Kawakubo told The New York Times: “For me, the reason for presenting our collections one after the other is because I hope that our belief in the important of creation will be more strongly felt due to the impact of the simultaneous expression of our similar values. [Showing together] provides a kind of added tension and risk which is crucial to the creative process.”

5) Abstract Excellence – Spring/Summer 2004

The more abstract, the better. Courtesy The Met

Kawakubo staged an entire collection that in theory, only included one single garment per model: the skirt. Aside from that, sheer gauze-like fabrics veiled torsos and breasts. Models were barefoot and wore dramatic, horn-like hats either printed with polka dots or in bold colors like scarlet and navy. Backstage after the show, the designer told Vogue the collection was about, “designing from shapeless, abstract, intangible forms, not taking into account the body.” The skirts, which included dynamic folds and curves, certainly represented that.

6) Dark Romance, Witch – Fall/Winter 2005

An entire collection full of wedding looks dominated the runway in the most unexpected way. There were black ruffled dresses, white gowns inset with cream printed details and embroidered, fluffed petticoat skirts. Organ music played in the background. Faces were completely covered in white makeup, acting as sort of a different kind of mysterious veil. Delicate sequins lined models’ eyes.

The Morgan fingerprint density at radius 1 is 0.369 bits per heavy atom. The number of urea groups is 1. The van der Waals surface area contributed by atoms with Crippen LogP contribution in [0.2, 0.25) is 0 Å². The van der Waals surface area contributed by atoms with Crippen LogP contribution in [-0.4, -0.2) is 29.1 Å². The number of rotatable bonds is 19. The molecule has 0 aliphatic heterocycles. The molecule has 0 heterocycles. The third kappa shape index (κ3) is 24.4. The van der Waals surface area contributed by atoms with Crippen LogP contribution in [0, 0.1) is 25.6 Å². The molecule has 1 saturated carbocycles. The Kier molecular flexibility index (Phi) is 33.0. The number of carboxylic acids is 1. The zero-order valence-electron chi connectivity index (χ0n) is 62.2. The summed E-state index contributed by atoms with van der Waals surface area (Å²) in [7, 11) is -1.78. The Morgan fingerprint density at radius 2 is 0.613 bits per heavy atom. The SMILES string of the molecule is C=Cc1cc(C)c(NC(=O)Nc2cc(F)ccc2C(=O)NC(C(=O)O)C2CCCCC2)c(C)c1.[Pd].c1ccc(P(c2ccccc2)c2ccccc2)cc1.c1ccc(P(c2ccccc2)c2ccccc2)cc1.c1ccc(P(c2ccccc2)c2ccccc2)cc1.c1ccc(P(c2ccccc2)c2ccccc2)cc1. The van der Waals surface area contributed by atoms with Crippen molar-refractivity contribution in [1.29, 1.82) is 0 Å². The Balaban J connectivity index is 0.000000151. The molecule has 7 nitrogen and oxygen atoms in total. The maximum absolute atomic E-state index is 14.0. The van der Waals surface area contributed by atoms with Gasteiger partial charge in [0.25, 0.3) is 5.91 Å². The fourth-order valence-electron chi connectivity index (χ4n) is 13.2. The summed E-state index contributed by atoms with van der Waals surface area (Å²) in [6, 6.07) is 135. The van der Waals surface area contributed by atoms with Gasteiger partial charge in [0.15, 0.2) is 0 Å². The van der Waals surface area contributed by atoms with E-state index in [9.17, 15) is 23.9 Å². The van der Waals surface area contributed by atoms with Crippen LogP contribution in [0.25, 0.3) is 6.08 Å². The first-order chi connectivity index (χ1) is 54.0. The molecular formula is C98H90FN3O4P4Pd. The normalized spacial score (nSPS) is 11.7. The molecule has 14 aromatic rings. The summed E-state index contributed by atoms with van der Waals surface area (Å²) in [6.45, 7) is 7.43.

7) Cacophony – Spring/Summer 2008

A look from Cacophony. Getty Images

“Clusters,” “randomness” and “cacophony” were the three words Kawakubo used to describe her Spring/Summer 2008 collection. Ruffled tutus with African style printed insets, gingham fabrics patched onto asymmetrical trench coats and polka dotted fabric peeping out from under neon sculpted dresses were all the norm. A model wearing a pink pantsuit made of square drink coasters, her face made up like a clown, opened the show.

8) Crush – Spring/Summer 2013

British artist Graham Hudson created tall, exaggerated crowns from scrap metal, paint cans, toy cars and wing mirrors for this collection. Combined with long white wigs and a bold swaths of white makeup drawn over their eyebrows, the models were transformed into Queen-like archetypes, from Kawakubo’s own mind. As usual, the designer didn’t offer up much context about her collection. Backstage, she told reporters that it was about “Crushing. The energy of an explosion.”

9) Blue Witch – Spring/Summer 2016

Comme des Garçons’ Blue Witch. Getty Images

Kawakubo shaped the theme of her Spring/Summer 216 collection around “Blue Witches,” which, as her husband and forever collaborator Adrian Joffe explained means “[p]owerful women who are misunderstood, but do good in the world.” The idea of the witch is one that the designer experimented with in the past (the Fall/Winter 2005 collection referenced witches as brides), but it was the voluminous clothes that functioned as wearable sculptures that shocked and surprised even the biggest Kawakubo fans. Some of the cocoon-like dresses, complete with knots, pleats, ties and ruffles nearly grazed audience members in the front row.

10) The Future of the Silhouette – Fall/Winter 2017

Models walked out on the runway wearing bulbous forms that resembled something akin to a woman’s body distorted. The “clothing” seemed to be made out of ordinary items one could easily find around the home—insulation material made into dresses, brown paper shaped into a gown and Brillo for headpieces. Alongside all of this, all models wore Nike sneakers, created in collaboration with the brand, and minimal makeup. But they didn’t walk straight down the runway, they circled one another, starting one another down. Kawakubo said the collection was about “the future of silhouette,” and, in some ways, the collection felt connected to the legendary Lumps and Bumps collection she presented 20 years earlier in 1997.

Comme des Garçons’ Most Jaw-Dropping Moments: From Lumps to Nikes